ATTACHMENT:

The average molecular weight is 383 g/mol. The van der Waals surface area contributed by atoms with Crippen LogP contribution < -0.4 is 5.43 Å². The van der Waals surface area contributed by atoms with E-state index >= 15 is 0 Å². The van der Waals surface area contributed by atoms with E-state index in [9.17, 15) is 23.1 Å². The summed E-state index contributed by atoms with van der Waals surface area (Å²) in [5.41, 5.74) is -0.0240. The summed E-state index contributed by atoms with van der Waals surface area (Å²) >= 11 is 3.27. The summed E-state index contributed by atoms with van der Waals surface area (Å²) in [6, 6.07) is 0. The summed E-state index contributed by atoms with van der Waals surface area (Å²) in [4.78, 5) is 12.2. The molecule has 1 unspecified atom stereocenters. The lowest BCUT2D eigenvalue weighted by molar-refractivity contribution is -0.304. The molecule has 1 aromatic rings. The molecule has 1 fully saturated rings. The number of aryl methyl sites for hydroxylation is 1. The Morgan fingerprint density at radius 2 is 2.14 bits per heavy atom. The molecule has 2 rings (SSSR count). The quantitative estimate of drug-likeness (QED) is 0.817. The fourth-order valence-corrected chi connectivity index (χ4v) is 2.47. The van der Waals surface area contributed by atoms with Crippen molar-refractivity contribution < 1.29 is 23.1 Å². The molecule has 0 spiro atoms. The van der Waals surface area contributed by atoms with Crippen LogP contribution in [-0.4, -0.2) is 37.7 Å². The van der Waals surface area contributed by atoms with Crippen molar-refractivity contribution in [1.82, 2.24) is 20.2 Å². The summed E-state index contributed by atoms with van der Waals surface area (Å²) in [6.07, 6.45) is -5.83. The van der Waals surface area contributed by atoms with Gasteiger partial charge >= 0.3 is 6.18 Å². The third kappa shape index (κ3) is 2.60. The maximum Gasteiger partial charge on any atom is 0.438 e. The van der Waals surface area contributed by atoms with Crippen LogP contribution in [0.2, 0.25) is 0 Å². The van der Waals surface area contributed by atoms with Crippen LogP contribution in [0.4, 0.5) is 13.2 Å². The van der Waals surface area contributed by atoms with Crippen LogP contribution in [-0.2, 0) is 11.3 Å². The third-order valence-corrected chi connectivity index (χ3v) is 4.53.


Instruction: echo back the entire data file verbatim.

The average molecular weight is 383 g/mol. The van der Waals surface area contributed by atoms with Crippen LogP contribution < -0.4 is 5.43 Å². The van der Waals surface area contributed by atoms with E-state index >= 15 is 0 Å². The van der Waals surface area contributed by atoms with E-state index in [9.17, 15) is 23.1 Å². The summed E-state index contributed by atoms with van der Waals surface area (Å²) in [5.41, 5.74) is -0.0240. The summed E-state index contributed by atoms with van der Waals surface area (Å²) >= 11 is 3.27. The summed E-state index contributed by atoms with van der Waals surface area (Å²) in [6, 6.07) is 0. The summed E-state index contributed by atoms with van der Waals surface area (Å²) in [4.78, 5) is 12.2. The molecule has 1 unspecified atom stereocenters. The lowest BCUT2D eigenvalue weighted by molar-refractivity contribution is -0.304. The molecule has 1 aromatic rings. The molecule has 1 fully saturated rings. The number of aryl methyl sites for hydroxylation is 1. The Morgan fingerprint density at radius 2 is 2.14 bits per heavy atom. The molecule has 2 rings (SSSR count). The quantitative estimate of drug-likeness (QED) is 0.817. The fourth-order valence-corrected chi connectivity index (χ4v) is 2.47. The van der Waals surface area contributed by atoms with Crippen molar-refractivity contribution < 1.29 is 23.1 Å². The molecule has 0 spiro atoms. The van der Waals surface area contributed by atoms with Crippen LogP contribution in [-0.4, -0.2) is 37.7 Å². The van der Waals surface area contributed by atoms with Crippen molar-refractivity contribution in [1.82, 2.24) is 20.2 Å². The summed E-state index contributed by atoms with van der Waals surface area (Å²) in [6.07, 6.45) is -5.83. The van der Waals surface area contributed by atoms with Gasteiger partial charge >= 0.3 is 6.18 Å². The third kappa shape index (κ3) is 2.60. The maximum Gasteiger partial charge on any atom is 0.438 e. The van der Waals surface area contributed by atoms with Crippen LogP contribution in [0.2, 0.25) is 0 Å². The van der Waals surface area contributed by atoms with Crippen LogP contribution in [0.4, 0.5) is 13.2 Å². The van der Waals surface area contributed by atoms with Crippen LogP contribution in [-0.2, 0) is 11.3 Å². The third-order valence-corrected chi connectivity index (χ3v) is 4.53.